Inishowen will host an “opportunity of a lifetime” this weekend with a festival celebrating the peninsula’s rich heritage.
The Lands of Éogain Festival 2015 forms part of National Heritage Week and is being held in collaboration with the Bernician Studies Group, a lifelong learning community from Newcastle.
BSG first came to Inishowen to do research in 201. Among other discoveries, their excavations have found that one of three monastic sites uncovered was founded in the time of St Columba (521-597).
The purpose of this year’s festival is to bring together all the groups and researchers to share the results of their work.
A number of experts will give short presentations detailing aspects of their discoveries and progression within the peninsula.
The festival runs from Friday August 28th- Sunday August 30th and will be held at Glencrow Hall, Moville. Initially the first day is dedicated to professional consultation exploring ways to further the research and fund future projects.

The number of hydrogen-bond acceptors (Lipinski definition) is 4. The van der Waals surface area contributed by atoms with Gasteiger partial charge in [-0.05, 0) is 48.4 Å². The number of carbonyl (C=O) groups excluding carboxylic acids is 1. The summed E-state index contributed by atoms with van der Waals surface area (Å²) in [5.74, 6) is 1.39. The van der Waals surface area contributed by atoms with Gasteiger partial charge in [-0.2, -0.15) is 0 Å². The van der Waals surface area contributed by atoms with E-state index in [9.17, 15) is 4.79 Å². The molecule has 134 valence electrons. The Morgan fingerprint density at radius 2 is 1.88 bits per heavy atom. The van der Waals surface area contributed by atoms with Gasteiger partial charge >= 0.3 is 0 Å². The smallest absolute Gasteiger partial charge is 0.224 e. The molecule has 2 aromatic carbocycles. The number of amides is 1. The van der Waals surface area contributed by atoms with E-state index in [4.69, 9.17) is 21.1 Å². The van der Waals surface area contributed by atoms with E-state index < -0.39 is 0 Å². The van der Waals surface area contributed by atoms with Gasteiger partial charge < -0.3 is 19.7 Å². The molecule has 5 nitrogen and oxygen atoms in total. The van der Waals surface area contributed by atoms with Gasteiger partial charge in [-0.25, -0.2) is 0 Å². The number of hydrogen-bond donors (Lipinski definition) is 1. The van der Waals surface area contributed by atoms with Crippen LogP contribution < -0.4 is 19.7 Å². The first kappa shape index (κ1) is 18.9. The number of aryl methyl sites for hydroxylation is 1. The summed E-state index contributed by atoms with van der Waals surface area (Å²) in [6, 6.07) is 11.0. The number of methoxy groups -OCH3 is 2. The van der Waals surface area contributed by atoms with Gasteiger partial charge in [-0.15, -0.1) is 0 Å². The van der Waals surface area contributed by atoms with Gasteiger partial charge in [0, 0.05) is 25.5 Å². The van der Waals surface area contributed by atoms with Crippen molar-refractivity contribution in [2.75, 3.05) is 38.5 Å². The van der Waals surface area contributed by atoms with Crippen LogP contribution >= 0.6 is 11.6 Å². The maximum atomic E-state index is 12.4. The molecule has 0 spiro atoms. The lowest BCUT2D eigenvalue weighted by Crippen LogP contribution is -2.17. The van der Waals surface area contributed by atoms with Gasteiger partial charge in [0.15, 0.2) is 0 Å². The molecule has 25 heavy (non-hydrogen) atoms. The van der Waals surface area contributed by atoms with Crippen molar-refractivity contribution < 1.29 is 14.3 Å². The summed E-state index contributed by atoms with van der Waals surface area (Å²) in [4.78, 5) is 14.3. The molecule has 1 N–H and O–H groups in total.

On Friday evening at 8pm there will be a one hour lecture on Inishowen delivered by Dr Brian Lacey, former CEO of Discovery Programme. This is free and all are welcome to attend.
The Heritage Festival Conference will take place on Saturday 29th at 10am, opened by Minister Joe McHugh TD.
Presentations from professionals in the field from the UK, Scotland, and Ireland will set the formal scene in the morning session.
Informal conversation and activities including story telling for children is offered over the lunch time period 12.30- 2pm (events are free, and children are welcome at all lunchtime events).
The afternoon session resumes at 2pm until 4pm with final words and time for visiting the community heritage groups in the hall. Closing the event on Sunday, 30th, the Seven Saints Tour takes place between 1pm-4pm.
Self-guided visits are arranged to ancient sites and early Christian landscapes across North Inishowen.
Volunteer guides are located at key sites, and booklets are available for €2; Entry is free to the event.
The organisers of the festival say its overall aim is to engage residents and visitors “in a vision” to explore protect and highlight key sites of unique interest in the golden age of saints, warriors and craftsmen.